Who wants to attend a one day workshop on the new values and behaviours your company has decided upon? I’m going to take a punt and suggest it’s… not many. When I ask this questions of participants in my workshops there is rarely more than 15% who are keen to attend. Comments like “here we go again”, “I don’t have time for this” and “I don’t see the point” spring to mind.
It’s ironic that one of the very things that makes a company great – it’s values – are not valued.
I don’t think that people don’t care about them. In fact, it’s quite the opposite. They do care. It’s just that they have lost interest in how they are rolled out across the business, and the reality that they are not embedded into the everyday becomes their bugbear. They don’t want to invest time into a day of training knowing that it won’t become part of how they do business, build relationships, manage or lead. They don’t want to waste time on something the business does not own nor drive, especially when they don’t hold their leaders or people to account on them. That’s fair enough I reckon. We make some insane choices as organisations.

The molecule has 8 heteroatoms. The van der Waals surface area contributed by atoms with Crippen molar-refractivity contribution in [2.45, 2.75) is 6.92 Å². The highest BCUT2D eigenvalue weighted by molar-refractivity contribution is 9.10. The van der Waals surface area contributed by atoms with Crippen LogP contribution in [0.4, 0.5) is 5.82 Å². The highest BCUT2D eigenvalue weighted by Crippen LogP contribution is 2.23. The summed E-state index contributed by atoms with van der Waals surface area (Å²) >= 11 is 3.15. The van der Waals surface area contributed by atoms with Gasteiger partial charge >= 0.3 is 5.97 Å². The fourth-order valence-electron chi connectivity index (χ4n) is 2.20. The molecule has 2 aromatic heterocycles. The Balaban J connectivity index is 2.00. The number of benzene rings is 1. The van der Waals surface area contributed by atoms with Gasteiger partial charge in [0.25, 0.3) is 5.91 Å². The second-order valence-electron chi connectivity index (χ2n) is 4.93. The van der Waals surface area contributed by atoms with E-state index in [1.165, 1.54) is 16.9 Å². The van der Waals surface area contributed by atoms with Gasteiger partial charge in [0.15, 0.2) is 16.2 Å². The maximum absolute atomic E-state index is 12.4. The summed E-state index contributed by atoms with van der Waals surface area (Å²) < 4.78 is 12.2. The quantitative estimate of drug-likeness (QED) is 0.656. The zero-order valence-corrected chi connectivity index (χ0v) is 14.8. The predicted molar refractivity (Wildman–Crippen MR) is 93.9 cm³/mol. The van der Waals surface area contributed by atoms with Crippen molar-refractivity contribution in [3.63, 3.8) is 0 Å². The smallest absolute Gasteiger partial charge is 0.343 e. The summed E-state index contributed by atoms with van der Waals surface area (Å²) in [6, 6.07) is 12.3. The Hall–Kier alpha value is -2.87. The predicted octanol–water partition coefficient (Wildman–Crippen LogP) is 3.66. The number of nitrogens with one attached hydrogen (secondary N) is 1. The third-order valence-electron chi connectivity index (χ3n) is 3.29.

What’s the definition of insanity? Doing the same thing over and over, in the hope of getting a different result. It’s time to recognise that what we are doing is not working. And at its worst, damaging the engagement of people in the process.
As the Harvard Business Review article ‘Why Change Programs Don’t Produce Change’ concluded, the ‘greatest obstacle to revitalization is the idea that it comes about through company-wide change programs, particularly when a corporate staff group such as human resources sponsors them’. Ouch!
I know that when we become good at having the conversations that matter, giving and receiving feedback in the everyday, then workplaces thrive. So along with Peter Cook, my good friend and expert in ‘implementing projects that matter’, I have devised a cunning plan to embed cultures that matter.
With our vast experience in driving cultural change and implementing projects, we know why this program will work better than the others. We gotta do things differently if we want a different outcome.
There’s no point re-inventing the wheel if there are components of transforming cultures that work. You know what they say: ‘If it ain’t broke why fix it?’. Sometimes you can try to be to be too clever.
So, here’s what we know works when transforming cultures: Embedding a feedback culture compare to the traditional change programs that most of us have been to at some point.